Mary awakens from her sleep and she thinks about the sacrifices she has made to bring the child into the world. But then she sees Joseph cradling and caring for Jesus as if he were his own son and her love for Joseph deepens because she knows what he has been through and the fate from which he has saved her.
The poem ends with Mary’s growing love for Joseph and Jesus, something that she was previously unable to feel because of her pride and her preoccupation with the things she had lost. The birth of Jesus was not the only miracle in Mary’s life.
When she awakened,
she saw him by the mouth of the cave
cradling her son, and in that moment,
she knew she would cherish the rest
of her life with him. For he held the child
to his chest so tenderly, as if he were
his own son, warming him by the small
flame’s heat, shielding him with his body
from the cold that eased itself
between the joints of her back
and fingers—cold that killed the last green
flowers near her home, robbing her
of her father’s beard against her cheeks,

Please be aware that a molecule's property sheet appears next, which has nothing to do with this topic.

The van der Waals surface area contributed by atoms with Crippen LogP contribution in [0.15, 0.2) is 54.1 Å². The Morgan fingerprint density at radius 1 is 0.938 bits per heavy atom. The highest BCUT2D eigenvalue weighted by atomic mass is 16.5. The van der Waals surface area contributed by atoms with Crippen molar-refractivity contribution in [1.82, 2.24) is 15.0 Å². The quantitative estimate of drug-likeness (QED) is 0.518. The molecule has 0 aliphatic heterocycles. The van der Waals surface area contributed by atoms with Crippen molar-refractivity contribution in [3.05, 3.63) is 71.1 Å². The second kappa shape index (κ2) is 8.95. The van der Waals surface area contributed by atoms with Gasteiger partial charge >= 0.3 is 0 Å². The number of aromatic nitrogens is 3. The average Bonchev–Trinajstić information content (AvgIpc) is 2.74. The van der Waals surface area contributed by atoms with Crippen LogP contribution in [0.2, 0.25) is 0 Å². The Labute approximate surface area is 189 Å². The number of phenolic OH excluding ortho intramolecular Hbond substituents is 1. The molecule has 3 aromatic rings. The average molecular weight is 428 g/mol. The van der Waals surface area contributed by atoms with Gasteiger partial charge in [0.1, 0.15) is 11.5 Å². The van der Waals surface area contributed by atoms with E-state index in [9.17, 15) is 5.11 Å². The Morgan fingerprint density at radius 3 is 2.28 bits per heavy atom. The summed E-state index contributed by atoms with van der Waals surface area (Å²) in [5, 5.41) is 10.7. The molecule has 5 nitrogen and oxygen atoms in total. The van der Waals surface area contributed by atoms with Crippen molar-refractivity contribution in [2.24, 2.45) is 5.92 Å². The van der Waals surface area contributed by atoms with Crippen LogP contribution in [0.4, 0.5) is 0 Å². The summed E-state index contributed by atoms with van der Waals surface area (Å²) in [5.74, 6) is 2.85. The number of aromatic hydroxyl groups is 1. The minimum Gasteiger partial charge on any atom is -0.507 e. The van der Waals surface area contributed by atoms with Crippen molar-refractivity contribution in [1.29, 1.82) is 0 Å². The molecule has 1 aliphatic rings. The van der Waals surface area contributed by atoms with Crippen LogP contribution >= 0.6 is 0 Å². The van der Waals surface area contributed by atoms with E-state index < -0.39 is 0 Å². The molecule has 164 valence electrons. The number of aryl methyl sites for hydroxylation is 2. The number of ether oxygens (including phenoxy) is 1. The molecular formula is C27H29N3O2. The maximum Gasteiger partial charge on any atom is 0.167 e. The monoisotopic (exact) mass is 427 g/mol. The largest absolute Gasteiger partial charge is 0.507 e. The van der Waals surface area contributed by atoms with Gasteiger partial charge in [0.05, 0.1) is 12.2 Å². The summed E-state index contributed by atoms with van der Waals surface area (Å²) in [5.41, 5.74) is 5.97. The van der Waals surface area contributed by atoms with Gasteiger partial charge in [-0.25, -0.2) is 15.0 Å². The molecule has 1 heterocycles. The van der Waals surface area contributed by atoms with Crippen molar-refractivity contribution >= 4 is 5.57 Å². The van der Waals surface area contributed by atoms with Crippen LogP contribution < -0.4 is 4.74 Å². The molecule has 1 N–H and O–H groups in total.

her mother’s hands on her shoulders.
She bowed her head and a tear
fell from her cheeks, splattered into a star
in the dust between her sandals
and the fire. He had saved her.
Saved her from the taunts
of the young men sauntering home
after temple, saved her from the snickers
of the young women winnowing wheat
in the fields, saved her from the laughter
of the old women who now shunned her—
she who had driven so many
suitors away and held on to her pride
as a sacrifice to her god who had now forsaken
her to the judgment of old, bitter men,
their calloused hands smoothing the rough
skin of stones they were ready to hurl
at her head, the way their curses rained
on her, before Joseph covered her
and one night took her away from the village.
Joseph looked down at the strips of white
cloth that bound the child’s feet and arms,
came over to her side, brushed away
her tears, and held her trembling hands.
She believed him when he said
he knew their son was a miracle.
And for once, despite the snow
that buried the town and all her cares
under layers of ice, she believed
that everything, even love, was possible,
for it now filled her heart.
From Twelve Poems and A Story for Christmas.
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